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# Untitled

a guest Dec 8th, 2019 75 Never
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1. import numpy as np
2. import matplotlib.pyplot as plt
3.
4. # read train data, init empty x/y arrays
5. data_train = np.loadtxt("Train_Dataset.csv")
6. train_shape_fst, train_shape_snd = data_train.shape
7. x_train = np.empty([train_shape_fst, 1])  # all of the x values
8. y_train = np.empty([train_shape_fst, 1])  # all of the y values
9.
10. # fill x/y train data with the data from Train_Dataset.csv
11. for i in range(0, train_shape_fst):
12.     x_train[i] = data_train[i][0]
13.     y_train[i] = data_train[i][1]
14.
15. # read test data, init emtpy x/y arrays
16. data_test = np.loadtxt("Test_Dataset.csv")
17. test_shape_fst, test_shape_snd = data_test.shape
18. x_test = np.empty([test_shape_fst, 1])  # all of the x values
19. y_test = np.empty([test_shape_fst, 1])  # all of the y values
20.
21. # fill x/y test data
22. for i in range(0, test_shape_fst):
23.     x_test[i] = data_test[i][0]
24.     y_test[i] = data_test[i][1]
25.
26.
27. class RegressionModel:
28.     def __init__(self, degree):
29.         self.degree = degree
30.         self.model = [None, None, None]
31.
32.     def vectorized_SLR(self, x, y):
33.         XT = np.transpose(x)  # create XT
34.         A = np.matmul(XT, x)  # A is now a squared matrix
35.
36.         if np.linalg.det(A) > 0:  # Normal way
37.             B = np.matmul(XT, y)  # right side of the formula
38.             w = np.matmul(np.linalg.inv(A), B)  # create w
39.             return w
40.
41.         else:  # if the det is 0 then the above is not working
42.             lam = np.identity(A.shape[0])  # create a lambda in the size of A
43.
44.             while np.linalg.det(A) < 0:  # add lambda until condition is met
45.                 A = np.add(A, lam)
46.             B = np.matmul(XT, y)  # proceed as before
47.             w = np.matmul(np.linalg.inv(A), B)
48.
49.             return w
50.
51.     def fit(self, x_values, y_values):  # creates the w with function above
52.         generated_x_values = self._generate_features(x_values)
53.         w = self.vectorized_SLR(generated_x_values, y_values)
54.         self.model[1] = w  # add the w to the model
55.         self.model[2] = np.matmul(self.model[0], self.model[1])  # add the y values to the model
56.         return w
57.
58.     def predict(self, x_test):
59.         new_x_values = self._generate_features(x_test)  # create the new x values
60.         more_y_values = np.matmul(new_x_values, self.model[1])  # use the w on new x values
61.         return [x_test, more_y_values]  # return x and y values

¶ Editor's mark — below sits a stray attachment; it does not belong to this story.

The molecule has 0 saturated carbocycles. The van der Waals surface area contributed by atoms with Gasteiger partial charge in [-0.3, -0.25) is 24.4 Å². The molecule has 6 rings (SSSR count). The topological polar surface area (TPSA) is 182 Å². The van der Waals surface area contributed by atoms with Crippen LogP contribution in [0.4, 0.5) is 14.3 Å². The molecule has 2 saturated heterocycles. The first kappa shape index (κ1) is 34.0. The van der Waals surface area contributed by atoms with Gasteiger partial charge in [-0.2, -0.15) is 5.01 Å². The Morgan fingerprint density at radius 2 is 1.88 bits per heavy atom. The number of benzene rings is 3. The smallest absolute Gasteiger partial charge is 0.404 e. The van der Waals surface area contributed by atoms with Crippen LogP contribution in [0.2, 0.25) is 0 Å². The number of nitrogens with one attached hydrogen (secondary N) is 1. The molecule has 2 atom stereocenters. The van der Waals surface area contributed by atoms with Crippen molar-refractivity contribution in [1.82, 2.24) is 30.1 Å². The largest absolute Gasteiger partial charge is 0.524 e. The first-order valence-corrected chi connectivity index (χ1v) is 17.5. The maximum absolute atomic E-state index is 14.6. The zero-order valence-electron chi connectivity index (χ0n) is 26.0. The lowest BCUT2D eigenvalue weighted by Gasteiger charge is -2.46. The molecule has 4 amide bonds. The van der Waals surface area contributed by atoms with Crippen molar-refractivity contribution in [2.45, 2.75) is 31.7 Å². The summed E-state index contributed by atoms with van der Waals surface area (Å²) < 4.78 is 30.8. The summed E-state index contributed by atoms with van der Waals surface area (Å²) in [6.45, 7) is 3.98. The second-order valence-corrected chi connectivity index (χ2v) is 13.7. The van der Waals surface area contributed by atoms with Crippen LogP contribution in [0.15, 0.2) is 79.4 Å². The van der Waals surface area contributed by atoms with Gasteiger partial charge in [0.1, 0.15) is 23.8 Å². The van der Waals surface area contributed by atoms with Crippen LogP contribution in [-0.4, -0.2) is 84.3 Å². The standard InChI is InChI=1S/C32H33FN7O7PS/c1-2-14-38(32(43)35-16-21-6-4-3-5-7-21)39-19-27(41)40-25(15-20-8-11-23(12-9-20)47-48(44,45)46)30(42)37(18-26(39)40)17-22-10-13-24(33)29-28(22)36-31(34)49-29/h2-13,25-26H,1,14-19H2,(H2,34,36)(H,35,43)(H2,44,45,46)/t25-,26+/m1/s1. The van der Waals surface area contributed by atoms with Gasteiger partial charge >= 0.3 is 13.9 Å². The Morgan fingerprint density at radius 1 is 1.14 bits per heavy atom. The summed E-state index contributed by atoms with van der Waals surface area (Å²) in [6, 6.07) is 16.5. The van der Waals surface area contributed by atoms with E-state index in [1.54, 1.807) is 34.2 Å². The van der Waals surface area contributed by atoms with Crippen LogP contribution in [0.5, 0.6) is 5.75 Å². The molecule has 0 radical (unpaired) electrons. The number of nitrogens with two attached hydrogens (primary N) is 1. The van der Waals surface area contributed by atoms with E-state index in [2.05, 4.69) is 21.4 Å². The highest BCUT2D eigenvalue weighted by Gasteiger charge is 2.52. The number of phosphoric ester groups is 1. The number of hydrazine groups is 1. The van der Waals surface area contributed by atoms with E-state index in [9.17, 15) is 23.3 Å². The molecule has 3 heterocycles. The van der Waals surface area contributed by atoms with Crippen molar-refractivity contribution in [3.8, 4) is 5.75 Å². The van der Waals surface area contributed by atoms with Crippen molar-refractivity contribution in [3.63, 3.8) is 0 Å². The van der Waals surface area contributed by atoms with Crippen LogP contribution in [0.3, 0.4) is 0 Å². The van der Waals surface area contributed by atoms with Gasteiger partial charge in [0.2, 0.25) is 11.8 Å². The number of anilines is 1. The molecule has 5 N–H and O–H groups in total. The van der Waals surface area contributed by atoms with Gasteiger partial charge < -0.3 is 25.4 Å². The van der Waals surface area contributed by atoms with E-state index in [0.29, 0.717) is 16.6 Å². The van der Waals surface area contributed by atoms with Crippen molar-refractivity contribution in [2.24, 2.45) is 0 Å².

62.
63.     def _generate_features(self, x_values):  # create the matrix
64.         shape_fst, shape_snd = x_values.shape  # only shape_fst is needed to read the number of x values
65.         feature_matrix_x = np.empty((shape_fst, self.degree + 1))  # create the matrix uninitialized
66.
67.         for i in range(0, feature_matrix_x.shape[0]):  # for every x value
68.             for j in range(0, self.degree + 1):  # add columns to the number of degrees
69.                 feature_matrix_x[i][j] = np.power(x_values[i], j)  # create the values in the matrix
70.
71.         self.model[0] = feature_matrix_x  # add the x values to the model
72.         return feature_matrix_x
73.
74.
75. # ED Formula
76. def ed(y, y_dach):
77.     ed_value = 0.0
78.
79.     for i in range(y.size):
80.         ed_value += ((y[i] - y_dach[i]) ** 2)
81.
82.     return np.sqrt(ed_value)
83.
84.
85. # ED Testing
86. y = np.array([0.8, 0.43, 1.74, 0.26, 4.06, 0.73, 2.8, 3.37])
87. y_dach = np.array([3.49, 1.3, 1.49, 4.12, 2.19, 4.24, 4.67, 0.22])
88. print(ed(y, y_dach))
89.
90.
91. # Regression Model Testing
92. plt.scatter(x_train, y_train)  # plot the training points
93. plt.plot(x_test, y_test, color="black")  # plot the test data
94.
95. # create the Objects
96. p1 = RegressionModel(1)
97. p2 = RegressionModel(2)
98. p3 = RegressionModel(3)
99. p4 = RegressionModel(4)
100.
101. # train the w
102. p1.fit(x_train, y_train)
103. p2.fit(x_train, y_train)
104. p3.fit(x_train, y_train)
105. p4.fit(x_train, y_train)
106.
107. # plot everything
108. plt.plot(p1.predict(x_test)[0], p1.predict(x_test)[1], color="blue")
109. plt.plot(p2.predict(x_test)[0], p2.predict(x_test)[1], color="red")
110. plt.plot(p3.predict(x_test)[0], p3.predict(x_test)[1], color="yellow")
111. plt.plot(p4.predict(x_test)[0], p4.predict(x_test)[1], color="green")
112.
113. plt.show()
114.
115.
116. """
117. 2.4 c
118.
119. Die Approximation von Grad 2 ist genauer als die von Grad 3 und 4, da Funktionen
120. von hoeherem Grad dazu tendieren, nach Ablauf der Testwerte eine hoehere Varianz
121. aufzuzeigen. Dies kommt daher da Funktionen mit hoeherem Grad meist mehr
122. Schwingungen aufzeigen und diese dann im weiteren Verlauf den Graphen
123. staerker beeinflussen, als es zum Besipiel der Graph vom Grad 2 tut.
124. """
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